Fibber McGee & Molly: Duck Hunting is Successful (NBC, 1953)—McGee (Jim Jordan), Doc (Arthur Q. Bryan), and Herb (Parley Baer) can’t wait to hit the lake shooting, assuming there are no large predators out and about. Warden: Jess Kirkpatrick. Announcer: John Wald. Director: Max Hutto. Writer: Phil Leslie, Ralph Goodman.
Broadway is My Beat: The Joan Fuller Murder Case (CBS, 1950)—A beautiful maid wearing one of her employer’s exclusive creations is found dead near the Central Park lake, after she borrowed the woman’s dress to impress a young man (Richard Crenna) from their hometown, who’s honeymooning in New York with his wealthy, middle-aged wife (Irene Tedrow) and may know more about the dead girl from home than he lets on. Gladys Hampton: Peggy Webber. Clothier: Bob Bruce. Mr. Fuller: Stan Waxman. Clover: Larry Thor. Muggavan: Jack Kruschen. Tartaglia: Charles Calvert. Announcer: Dan Cubberly. Music: Alexander Courage. Director: Elliott Lewis. Writers: Morton Fine, David Friedkin.
Broadway is My Beat: The Alex Raymond Murder Case (CBS, 1951)—Clover (Larry Thor) finds wealthy toymaker Alex Raymond shot and dying, hears Raymond finger his long-time designer Stanley Lawson, whom he’d just fired, but when Lawson’s wife (possibly Charlotte Lawrence) seems to suggest her husband committed the killing, it sends Clover on a hunt turning up a fatal double cross. Additional cast and announcer: Unidentified. Tartaglia: Charles Calvert. Muggavan: Jack Kruschen. Music: Alexander Courage. Director: Elliott Lewis. Writers: Morton Fine, David Friedkin.
21st Precinct: The Case of the Basket (CBS, 1953)—While poring through a mountain of paperwork, Capt. Kennelly (Everett Sloane) gets a call about a missing girl after a woman in the laundry where it happened reported the disappearance to a beat officer, then gets suspicious when learning the child’s parents were separated recently and a commercial laundry basket turns up missing. This could have been New York’s version of Dragnet but for the often too-busy style. Sgt. Waters: Harold Stone. Lt. King: Ken Lynch. Additional cast: Larson Kirby, Ralph Comago, Mandel Kramer, Irene Palmer. Announcer: Art Hanna. Writer/director: Stanley Niss.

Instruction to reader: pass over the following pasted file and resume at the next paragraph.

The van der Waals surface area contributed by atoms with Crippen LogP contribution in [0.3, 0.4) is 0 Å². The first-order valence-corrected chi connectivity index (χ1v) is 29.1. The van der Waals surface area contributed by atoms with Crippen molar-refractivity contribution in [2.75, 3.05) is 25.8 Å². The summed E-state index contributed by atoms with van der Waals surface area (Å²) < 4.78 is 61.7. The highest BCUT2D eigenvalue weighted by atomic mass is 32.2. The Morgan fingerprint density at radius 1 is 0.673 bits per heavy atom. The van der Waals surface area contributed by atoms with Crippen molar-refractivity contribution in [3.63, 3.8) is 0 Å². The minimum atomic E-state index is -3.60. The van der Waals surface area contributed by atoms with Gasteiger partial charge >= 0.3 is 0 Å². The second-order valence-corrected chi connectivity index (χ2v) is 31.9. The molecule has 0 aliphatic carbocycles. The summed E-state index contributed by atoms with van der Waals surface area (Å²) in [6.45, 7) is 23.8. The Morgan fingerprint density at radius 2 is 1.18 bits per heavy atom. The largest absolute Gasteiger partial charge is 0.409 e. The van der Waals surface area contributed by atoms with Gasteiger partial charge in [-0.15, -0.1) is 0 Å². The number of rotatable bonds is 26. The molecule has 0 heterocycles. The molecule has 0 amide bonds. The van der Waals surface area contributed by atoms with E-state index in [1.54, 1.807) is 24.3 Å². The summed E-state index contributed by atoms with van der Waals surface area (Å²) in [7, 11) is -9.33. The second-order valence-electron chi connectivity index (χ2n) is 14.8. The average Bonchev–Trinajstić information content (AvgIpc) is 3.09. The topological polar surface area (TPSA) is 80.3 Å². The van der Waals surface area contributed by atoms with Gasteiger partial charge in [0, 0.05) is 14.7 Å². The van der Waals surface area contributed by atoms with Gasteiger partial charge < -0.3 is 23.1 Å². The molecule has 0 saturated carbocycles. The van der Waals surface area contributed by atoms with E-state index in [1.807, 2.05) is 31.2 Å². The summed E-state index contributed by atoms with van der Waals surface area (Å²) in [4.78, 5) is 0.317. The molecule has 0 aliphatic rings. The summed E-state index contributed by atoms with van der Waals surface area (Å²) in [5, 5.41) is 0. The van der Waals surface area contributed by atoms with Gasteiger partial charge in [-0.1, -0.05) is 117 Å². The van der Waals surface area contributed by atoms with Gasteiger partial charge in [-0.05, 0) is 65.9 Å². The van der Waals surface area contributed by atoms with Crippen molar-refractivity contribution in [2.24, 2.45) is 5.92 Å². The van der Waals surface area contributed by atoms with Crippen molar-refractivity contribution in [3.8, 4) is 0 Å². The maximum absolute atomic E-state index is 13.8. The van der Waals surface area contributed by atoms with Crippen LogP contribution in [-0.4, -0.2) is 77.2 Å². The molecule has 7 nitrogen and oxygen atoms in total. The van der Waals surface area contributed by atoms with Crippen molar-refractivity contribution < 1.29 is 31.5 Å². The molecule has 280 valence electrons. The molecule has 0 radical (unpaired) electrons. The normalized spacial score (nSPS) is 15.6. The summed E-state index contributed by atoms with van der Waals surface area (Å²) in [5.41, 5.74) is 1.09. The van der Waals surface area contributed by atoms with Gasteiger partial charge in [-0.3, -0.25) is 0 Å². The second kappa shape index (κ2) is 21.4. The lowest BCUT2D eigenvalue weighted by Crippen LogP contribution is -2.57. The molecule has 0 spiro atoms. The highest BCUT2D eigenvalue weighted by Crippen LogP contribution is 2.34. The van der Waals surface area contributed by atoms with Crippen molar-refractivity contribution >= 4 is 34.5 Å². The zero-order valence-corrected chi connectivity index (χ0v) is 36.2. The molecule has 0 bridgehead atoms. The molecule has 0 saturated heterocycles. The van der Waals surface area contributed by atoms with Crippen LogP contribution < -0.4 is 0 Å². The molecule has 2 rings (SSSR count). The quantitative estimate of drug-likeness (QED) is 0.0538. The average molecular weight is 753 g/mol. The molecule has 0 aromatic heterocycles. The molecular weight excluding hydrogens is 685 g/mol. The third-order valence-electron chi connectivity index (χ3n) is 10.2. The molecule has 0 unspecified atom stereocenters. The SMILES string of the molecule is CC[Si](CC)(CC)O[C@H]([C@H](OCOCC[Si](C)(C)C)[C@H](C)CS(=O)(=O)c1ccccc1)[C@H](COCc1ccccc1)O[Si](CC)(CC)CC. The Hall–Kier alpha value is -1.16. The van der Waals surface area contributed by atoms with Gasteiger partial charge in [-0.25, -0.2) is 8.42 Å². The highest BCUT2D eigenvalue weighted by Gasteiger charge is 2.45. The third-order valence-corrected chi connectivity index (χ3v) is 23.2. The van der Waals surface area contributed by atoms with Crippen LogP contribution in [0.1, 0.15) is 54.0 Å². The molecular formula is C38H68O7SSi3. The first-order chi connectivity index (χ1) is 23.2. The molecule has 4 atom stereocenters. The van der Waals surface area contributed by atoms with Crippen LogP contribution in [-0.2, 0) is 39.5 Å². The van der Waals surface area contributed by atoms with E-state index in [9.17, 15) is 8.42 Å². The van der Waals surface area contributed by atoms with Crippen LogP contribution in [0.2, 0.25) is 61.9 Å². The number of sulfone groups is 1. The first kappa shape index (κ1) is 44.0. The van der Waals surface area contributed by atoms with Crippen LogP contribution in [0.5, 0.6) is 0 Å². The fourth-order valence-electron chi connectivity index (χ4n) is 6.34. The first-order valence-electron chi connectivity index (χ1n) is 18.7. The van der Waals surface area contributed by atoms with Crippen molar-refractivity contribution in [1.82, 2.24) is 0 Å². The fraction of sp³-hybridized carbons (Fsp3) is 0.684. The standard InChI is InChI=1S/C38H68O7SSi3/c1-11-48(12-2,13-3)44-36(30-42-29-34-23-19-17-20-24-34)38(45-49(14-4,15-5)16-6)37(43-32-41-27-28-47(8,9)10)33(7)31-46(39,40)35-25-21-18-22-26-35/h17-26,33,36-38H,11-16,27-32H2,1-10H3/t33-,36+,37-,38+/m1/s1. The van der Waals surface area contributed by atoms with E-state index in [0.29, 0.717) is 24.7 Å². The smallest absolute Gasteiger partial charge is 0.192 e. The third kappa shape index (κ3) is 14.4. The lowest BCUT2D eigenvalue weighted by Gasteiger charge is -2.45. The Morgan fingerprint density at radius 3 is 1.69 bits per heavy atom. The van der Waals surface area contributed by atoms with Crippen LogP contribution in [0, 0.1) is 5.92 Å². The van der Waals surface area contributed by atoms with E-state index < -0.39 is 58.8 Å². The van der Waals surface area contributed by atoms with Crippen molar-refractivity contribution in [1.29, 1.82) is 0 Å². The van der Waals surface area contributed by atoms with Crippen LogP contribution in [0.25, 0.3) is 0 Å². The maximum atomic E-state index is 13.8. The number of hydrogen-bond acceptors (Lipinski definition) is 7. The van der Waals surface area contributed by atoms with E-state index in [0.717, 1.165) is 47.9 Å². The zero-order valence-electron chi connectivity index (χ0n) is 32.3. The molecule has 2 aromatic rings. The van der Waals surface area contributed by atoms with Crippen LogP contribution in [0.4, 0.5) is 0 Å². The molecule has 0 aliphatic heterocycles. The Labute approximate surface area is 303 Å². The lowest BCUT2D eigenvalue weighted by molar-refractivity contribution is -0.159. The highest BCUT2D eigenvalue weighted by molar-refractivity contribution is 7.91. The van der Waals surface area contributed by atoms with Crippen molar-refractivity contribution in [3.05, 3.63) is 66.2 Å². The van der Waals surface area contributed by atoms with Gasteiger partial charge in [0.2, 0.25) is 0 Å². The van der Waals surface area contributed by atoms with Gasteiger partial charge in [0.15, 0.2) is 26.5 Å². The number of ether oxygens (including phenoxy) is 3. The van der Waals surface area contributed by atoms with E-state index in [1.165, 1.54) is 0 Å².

Columbia Workshop: Luck (CBS, 1937)—Billed as the second in a trilogy of Wilbur Daniel Steele stories, it chronicles big, raw-boned, smugly confident Will Yard (Walter Gruse), who believes in making his own luck; smaller, somewhat disabled Jennison (Luis van Rooten), who has come bitterly to believe in life being purely a matter of luck; and, what they learn or un-learn over a not necessarily friendly poker game in which Jennison has an early, unexpected triumph that disgusts Yard. Additional cast; Frank Riddick. Music: Bernard Herrmann. Director: Martin Gosch. Writer: Margaret Lewirth, adapted from the short story by Wilbur Daniel Steele.
The Hallmark Playhouse: Letter to Mr. Priest (CBS, 1949)—Margaret Cousins’s short story receives a radio treatment as gentle as the story was written originally: Once the man most likely to succeed according to his college graduating class, a country lawyer (Lew Ayres)—whose big ambitions were thwarted by World War I and his father’s illness and death—is now asked to provide his accomplishments for his class’s 30th reunion, causing him to reflect upon and question, severely, just what his life’s been worth, despite his town’s hard-won respect, his reputation for putting right over remuneration, and his loving, happy marriage. Additional cast: Unidentified. Host: James Hilton. Announcer: Frank Goss. Music: Lyn Murray. Director: Dee Engelbach. Writers: Jack Rubin.
Dr. Kildare: Mr. Bradley’s Damaged Heart (Syndicated, 1950)—Bradley’s (Wilms Herbert) collapse, after a typically overworking day, has Kildare (Lew Ayres) and Gillespie (Lionel Barrymore) hoping it’s only a warning sign that he’ll heed in the middle of a major job. Mary: Jane Webb. Nurse Parker: Virginia Gregg. Additional cast: Georgia Ellis, Vic Perrin. Announcer: Dick Joy. Writer: Les Crutchfield.
Lux Radio Theater: Merton of the Movies (CBS, 1941)—Mickey Rooney and Judy Garland step brightly into this adaptation of the 1922 stage play about a Midwestern storekeeper who hungers to acting but proves such an overactor that he’s cast in a comedy while told he’s been cast in a drama. Special treat: Rooney and Garland clown it up before singing “How About You?” from Babes in Brooklyn, which they finished making just prior to tonight’s performance, the first time the Burton Lane-Ralph Freed number is heard on radio. Host/producer: Cecil B. DeMille. Announcer: Melvin Ruick. Music: Louis Silver. Adapted from the George S. Kaufman-Marc Connelly play, based on the novel by Harry Leon Wilson.
Quiet, Please: Kill Me Again (Mutual, 1947)—An otherwise sinless man (Ernest Chappell, who narrates) sells his soul for a million dollars, dies almost at once, and discovers there’s more than one devil’s bargain to be had when it only looks as though you outsmarted Ol’ Splitfoot (James Monks). Black Marketeer: J. Pat O’Malley. Girl: Peggy Stanley. Music: Gene Perazzo. Writer/director: Wyllis Cooper.